Vs Aluminum Bats, the average ERA was 4.34

 

Vs Wood Bats, the average ERA was 2.25. That is a difference of minus 48% or 2.1 runs per game per pitcher.

Summary:

Vs Aluminum bats, 63% of the pitchers gave up at least one hit per inning; vs Wood bats, only 8% of the same pitchers, during the same year, gave up a hit an inning.

 

Vs Aluminum bats, only 5% of the pitchers allowed fewer than 7 hits per nine innings, while vs Wood, 50% of the same pitchers gave up fewer than 7 hits per nine innings.
VHI. Risk of Injury from Batted Balls

 

While this study focuses on the different performance levels between aluminum and wood bats, another major problem that needs to be addressed is the increased risk of injuries from batted balls off the present high performance aluminum bats.

 

It is well documented from lab, field tests, and various studies that the ball is hit with greater velocity, and hit faster more frequently off an aluminum bat. There are many reasons for this:

 

A. Factors of increased batted ball exist speed:

  1. Greater swing speed. A hitter can swing a lighter, better-balanced bat faster than a heavier or end-heavy bat.
  2. The trampoline and hoop effect of a thin hollow tube versus a solid wood bat.
    1. The balance point (MOD of an aluminum bat is closer to the handle allowing greater head of the bat speed, and better bat control.
    2. Factors in the frequency of hard hit balls:

 

  1. This is demonstrated by a major and significant increase in batting averages, slugging percentage, and home runs when using an aluminum bat. (Cape studies 1997-2001)
  2. The barrel diameter is larger then most wood bats.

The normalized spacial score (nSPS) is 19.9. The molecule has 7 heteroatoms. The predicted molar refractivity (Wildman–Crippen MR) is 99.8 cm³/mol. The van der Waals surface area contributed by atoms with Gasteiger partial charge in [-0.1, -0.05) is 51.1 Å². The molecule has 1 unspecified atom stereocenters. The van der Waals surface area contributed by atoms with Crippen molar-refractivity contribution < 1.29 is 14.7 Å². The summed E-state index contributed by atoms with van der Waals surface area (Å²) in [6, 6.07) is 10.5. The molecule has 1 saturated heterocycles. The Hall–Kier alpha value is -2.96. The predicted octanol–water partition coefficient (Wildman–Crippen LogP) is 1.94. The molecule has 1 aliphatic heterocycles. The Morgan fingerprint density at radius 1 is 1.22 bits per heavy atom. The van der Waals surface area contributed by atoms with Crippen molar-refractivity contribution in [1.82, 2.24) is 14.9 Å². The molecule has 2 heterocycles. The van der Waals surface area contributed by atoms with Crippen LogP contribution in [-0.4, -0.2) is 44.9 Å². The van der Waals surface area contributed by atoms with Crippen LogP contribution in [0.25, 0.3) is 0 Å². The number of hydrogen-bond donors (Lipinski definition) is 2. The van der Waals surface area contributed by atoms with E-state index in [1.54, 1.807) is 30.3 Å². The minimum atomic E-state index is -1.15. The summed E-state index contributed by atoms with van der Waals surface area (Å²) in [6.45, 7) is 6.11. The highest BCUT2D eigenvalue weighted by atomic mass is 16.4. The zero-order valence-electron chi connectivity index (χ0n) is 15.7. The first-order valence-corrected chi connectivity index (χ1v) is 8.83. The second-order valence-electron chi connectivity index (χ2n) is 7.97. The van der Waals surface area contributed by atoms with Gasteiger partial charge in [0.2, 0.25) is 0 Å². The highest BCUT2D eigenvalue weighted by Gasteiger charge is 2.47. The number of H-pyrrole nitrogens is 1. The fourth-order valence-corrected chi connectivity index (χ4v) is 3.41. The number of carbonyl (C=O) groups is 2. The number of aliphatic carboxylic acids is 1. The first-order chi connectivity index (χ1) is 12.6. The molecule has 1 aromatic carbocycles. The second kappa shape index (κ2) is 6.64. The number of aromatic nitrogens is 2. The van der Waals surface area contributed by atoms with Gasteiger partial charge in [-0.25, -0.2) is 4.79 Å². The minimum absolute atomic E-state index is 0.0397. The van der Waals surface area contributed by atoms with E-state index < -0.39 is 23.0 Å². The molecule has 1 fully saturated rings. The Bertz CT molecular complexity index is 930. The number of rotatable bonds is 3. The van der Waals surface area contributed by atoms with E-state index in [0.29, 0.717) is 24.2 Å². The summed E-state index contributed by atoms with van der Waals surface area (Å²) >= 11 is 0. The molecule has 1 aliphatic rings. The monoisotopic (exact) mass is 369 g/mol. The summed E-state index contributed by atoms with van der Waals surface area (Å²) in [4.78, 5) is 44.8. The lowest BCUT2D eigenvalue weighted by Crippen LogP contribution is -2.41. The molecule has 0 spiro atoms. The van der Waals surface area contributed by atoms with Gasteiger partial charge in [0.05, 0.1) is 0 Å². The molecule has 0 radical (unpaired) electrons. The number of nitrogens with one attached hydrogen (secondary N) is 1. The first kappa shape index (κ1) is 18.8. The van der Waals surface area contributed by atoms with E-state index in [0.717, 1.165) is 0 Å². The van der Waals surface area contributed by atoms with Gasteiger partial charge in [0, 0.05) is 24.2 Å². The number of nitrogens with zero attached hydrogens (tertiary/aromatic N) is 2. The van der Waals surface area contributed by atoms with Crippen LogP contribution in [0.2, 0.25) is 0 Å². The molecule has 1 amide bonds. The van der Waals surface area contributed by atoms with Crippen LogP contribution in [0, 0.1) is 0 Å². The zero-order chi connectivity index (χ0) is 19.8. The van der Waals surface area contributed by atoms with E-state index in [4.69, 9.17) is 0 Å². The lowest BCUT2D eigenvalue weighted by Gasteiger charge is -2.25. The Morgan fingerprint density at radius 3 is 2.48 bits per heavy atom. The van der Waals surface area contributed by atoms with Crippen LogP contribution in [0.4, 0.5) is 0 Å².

3. The barrel bitting area is much larger than a wood bat. i.e. the long barrel design.
  4. The better-balanced bat can be controlled easier and the swing started later, which gives the hitter more time (milli-seconds) to track the pitch.
  5. The bat seldom breaks on inside and end of the bat hits, which puts the ball in play more often.
  6. In the five-year Cape Cod League study, hitters struck out 5 to 10% less often using aluminum bat; so contact was much more frequent. The pitcher won’t be bit by a batted ball if the batter doesn’t hit the ball!
    1. Severity of injury. If a player is struck by a batted ball that has higher velocity, then there is the potential and chance of a more severe injury.
    2. Pitcher reaction time.

An average size college pitcher will follow through, and usually be out of balance, approximately 52-53 feet away from ball-bat contact. The distance does not change when pitching versus wood or aluminum. Thus if the batted ball exit speed is greater, the pitcher has less time to react and defend himself, and the risk of being struck is increased. We do understand that pitchers are occasionally struck and injured by batted balls off wood bats. If this is true and pitchers cannot react to batted balls which are hit slower off wood, and less frequently hit hard, then the high performance bats puts the defensive player at more risk.
Conclusion:

 

Based on the statistical evidence of this comprehensive study, and statistics developed over the past five (5) years, I believe it is indisputable that the collegiate game played with the present high performance aluminum bats, is not remotely close to the traditional game played with wood bats. For the safety of the players, and to bring the game back in balance, I hope that in the near future, true wood performance standards are put in place at all levels of amateur baseball.

 

I am not advocating a return to wood bats only. I believe aluminum and composite bats can be manufactured to perform at a true wood bat level. I personally believe we will have a better, not a different collegiate game.

Coach Bill Thurston Amherst College 11/1/01